The Ultimate Guide for the 4 December Birthstones
Those born in December are lucky enough to claim four birthstones for their month. Zircon, turquoise, tanzanite, and blue topaz are all December Birthstones. All four stones feature different looks and qualities, from the vibrant blues of turquoise and tanzanite to zircon’s wide range of hues.
What are the Birthstones for December?
There are four Birthstones for the month of December:
- Blue Topaz (disputed)
Birthstones have long been a staple gift and accessory associated with each month of the year. Their existence dates back to Earth’s early years. Meanwhile, the original idea of birthstones may trace back as early as biblical times. Some say their origins lie within the Bible, which details the special garments made for Aharon, the High Priest of the Jews. His breastplate contained 12 gemstones, one for each tribe of Israel.
Originally there was much disagreement over the birthstones for each corresponding month throughout the years, but recently an overall consensus has emerged.
At this point, almost everyone agrees on the general stones of the birthstone calendar.
December happens to have one of the most famous birthstone months. It may be because a lot of shopping occurs during December, or it might be because of the fascinating stones that showcase that month.
View our entire collection of Birthstone Rings and read all of our birthstone articles.
Birthstone Style Quiz
We’ve created a user-friendly style quiz that can help you determine which type of birthstone ring you should start browsing.
Shop December Birthstone Rings
Feel free to shop our collection of December Birthstone Rings. These rings all showcase at least one of the December Birthstones in the center. If you would like to commission a custom December Birthstone, please leave us a message in the contact form below.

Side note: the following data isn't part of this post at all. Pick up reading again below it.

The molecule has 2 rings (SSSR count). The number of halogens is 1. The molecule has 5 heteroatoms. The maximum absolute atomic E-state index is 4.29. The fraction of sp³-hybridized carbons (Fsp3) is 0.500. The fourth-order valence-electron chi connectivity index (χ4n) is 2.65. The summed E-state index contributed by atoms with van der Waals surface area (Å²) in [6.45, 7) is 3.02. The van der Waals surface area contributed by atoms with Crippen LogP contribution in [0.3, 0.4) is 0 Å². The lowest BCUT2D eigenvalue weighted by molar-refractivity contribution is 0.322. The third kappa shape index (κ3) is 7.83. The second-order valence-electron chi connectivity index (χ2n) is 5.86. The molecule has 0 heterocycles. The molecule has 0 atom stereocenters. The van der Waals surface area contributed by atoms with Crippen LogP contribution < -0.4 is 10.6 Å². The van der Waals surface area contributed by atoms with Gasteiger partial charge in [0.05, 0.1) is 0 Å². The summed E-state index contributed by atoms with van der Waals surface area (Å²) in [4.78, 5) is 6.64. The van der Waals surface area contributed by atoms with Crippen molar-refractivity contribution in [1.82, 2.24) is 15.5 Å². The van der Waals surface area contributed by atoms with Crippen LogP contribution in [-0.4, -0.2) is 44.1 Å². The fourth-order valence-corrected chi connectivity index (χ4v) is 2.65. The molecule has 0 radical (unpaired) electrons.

The December Birthstone of Zircon
Zircon is the most notable and famous among the December Birthstones.
History of Zircon
Unbelievably, zircon is the oldest dated material on Earth. The oldest fragment of zircon was found in Australia. Zircon Mines are in Burma, Brazil, Cambodia, Korea, Madagascar, Mozambique, Nigeria, Sri Lanka, Tanzania, Thailand, and Vietnam.
Zircon became a December birthstone in 1952, approved by the Jewelry Industry Council of America. Additionally, zircon is also the 4th wedding anniversary stone.
Myths about Zircon and December Birthstones
The folklore surrounding the oldest of the December birthstones developed in the middle ages when the gem began appearing in various religious writings. Some believe that the stone protects its owner from harm, death, and poison.
Where Does Zircon Come From?
Zircon forms naturally. How it forms is still quite a mystery, as it occurs so deep below the ground.
After studying other planets, such as the Moon, Mars, and Mercury, and conducting numerous “what if” studies, most scientists will agree that zircon is formed as a result of tectonic plates colliding. In addition, Earth’s atmosphere was harsh in the early years, contributing to the formation of zircon.
It is important not to confuse Zircon with Cubic Zirconia, the diamond simulant. There is no connection between the two. Zircon, the December Birthstone, is a natural and genuine stone, while the other is a synthetic simulant.
Different Colors of Zircon
Zircon comes in many colors. These colors are determined based on the conditions during their formation. In its purest form, zircon will appear colorless. Blue is by far the most popular color of zircon, especially as a December birthstone. This makes the Cambodian and Burmese Mines the major contributors to the December Jewelry Gifting Market.
Most zircon is naturally red or brown in color, and only after heat treatment will it turn a vibrant blue. Other colors may also be heat treated for color improvement; however, red and brown turn the blue that we know today as December’s birthstone.